open menu

Self-rated mental health or medication record? Which best predicts suicide in Northern Ireland

Research Overview

Mental ill-health places a huge burden on individuals but also on the wider society. One of the most overt manifestations of this is suicide and rates of suicide are increasing throughout the world and also in Northern Ireland which now has the highest rate of suicide rate in the UK and Ireland. Understanding the causes of poor mental health starts with a better understanding of the population at risk. To date there is incomplete knowledge of the individual and household-level factors affecting poor mental health. Depression, anxiety and parasuicides are known to be more commonly diagnosed in women, whereas suicide is more common amongst young men. By identifying the most accurate indicator of poor mental health available we can utilize this to profile those at risk and further explore the factors associated with both poor and good mental health. Understanding  if medication record or self-report mental health, or a combination of both, is the best measure of poor mental health.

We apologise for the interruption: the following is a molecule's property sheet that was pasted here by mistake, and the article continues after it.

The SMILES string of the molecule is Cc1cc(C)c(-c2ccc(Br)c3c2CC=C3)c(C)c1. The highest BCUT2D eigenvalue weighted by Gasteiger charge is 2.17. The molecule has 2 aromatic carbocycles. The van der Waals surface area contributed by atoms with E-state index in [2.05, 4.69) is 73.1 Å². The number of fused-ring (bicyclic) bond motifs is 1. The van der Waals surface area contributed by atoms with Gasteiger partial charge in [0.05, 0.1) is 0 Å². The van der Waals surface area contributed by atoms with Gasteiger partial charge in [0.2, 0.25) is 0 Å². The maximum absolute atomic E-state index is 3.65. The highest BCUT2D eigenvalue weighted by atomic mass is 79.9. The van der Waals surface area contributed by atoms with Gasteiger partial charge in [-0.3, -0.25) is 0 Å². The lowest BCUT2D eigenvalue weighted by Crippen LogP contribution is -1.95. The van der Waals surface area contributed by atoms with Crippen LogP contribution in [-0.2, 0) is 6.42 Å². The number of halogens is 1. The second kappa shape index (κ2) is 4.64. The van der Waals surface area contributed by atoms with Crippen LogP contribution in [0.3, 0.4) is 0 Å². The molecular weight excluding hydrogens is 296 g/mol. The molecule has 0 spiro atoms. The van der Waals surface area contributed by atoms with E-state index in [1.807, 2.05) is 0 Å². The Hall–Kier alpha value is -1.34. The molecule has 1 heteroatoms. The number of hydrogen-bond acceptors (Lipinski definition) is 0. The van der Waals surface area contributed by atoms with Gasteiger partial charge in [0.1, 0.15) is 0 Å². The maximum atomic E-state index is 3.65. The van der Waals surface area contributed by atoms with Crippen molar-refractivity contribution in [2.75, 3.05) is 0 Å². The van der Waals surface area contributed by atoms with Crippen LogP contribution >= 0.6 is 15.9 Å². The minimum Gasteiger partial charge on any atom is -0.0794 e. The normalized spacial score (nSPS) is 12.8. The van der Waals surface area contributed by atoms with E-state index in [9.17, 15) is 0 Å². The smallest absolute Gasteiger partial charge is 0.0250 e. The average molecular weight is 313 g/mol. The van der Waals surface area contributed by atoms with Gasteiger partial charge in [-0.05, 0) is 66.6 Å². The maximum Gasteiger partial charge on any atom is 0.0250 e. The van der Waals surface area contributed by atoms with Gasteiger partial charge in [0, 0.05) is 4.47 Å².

The 2011 Census in Northern Ireland included a question asking “Do you have any of the following conditions which have lasted, or are expected to last, at least 12 months?” including “an emotional, psychological or mental health condition (such as depression or schizophrenia)”. This is unique to Northern Ireland and was not asked in other UK censuses. We posit that this single question may be a more accurate indicator of poor mental health than prescribing alone, or that using both may be a better indicator than just one. We will look at the outcome of death by suicide, which is known to be associated with poor mental health, to determine if medication record or self-report mental health or a combination of both is the best measure of poor mental health. By identifying the most accurate indicator of poor mental health we further explore the factors associated with both risk and resilience.

The data we will use will determine if medication record or self-report mental health, or a combination of both, is the best measure of poor mental health.


Benefit

By identifying the most accurate indicator of poor mental health available enables us to utilize the information to profile those at risk and further explore the factors associated with both poor and good mental health.


Government departments

Business Services Organisation data, Census and Death records.


Date approved

February 2016 


Project Team                 

Dr Aideen Maguire (PI), Centre of Excellence for Public Health, Northern Ireland

Dr Dermot O’Reilly (Co-I), ADRC-NI

Dr David Wright (Co-I), ADRC-NI


Page last updated: 17/07/2017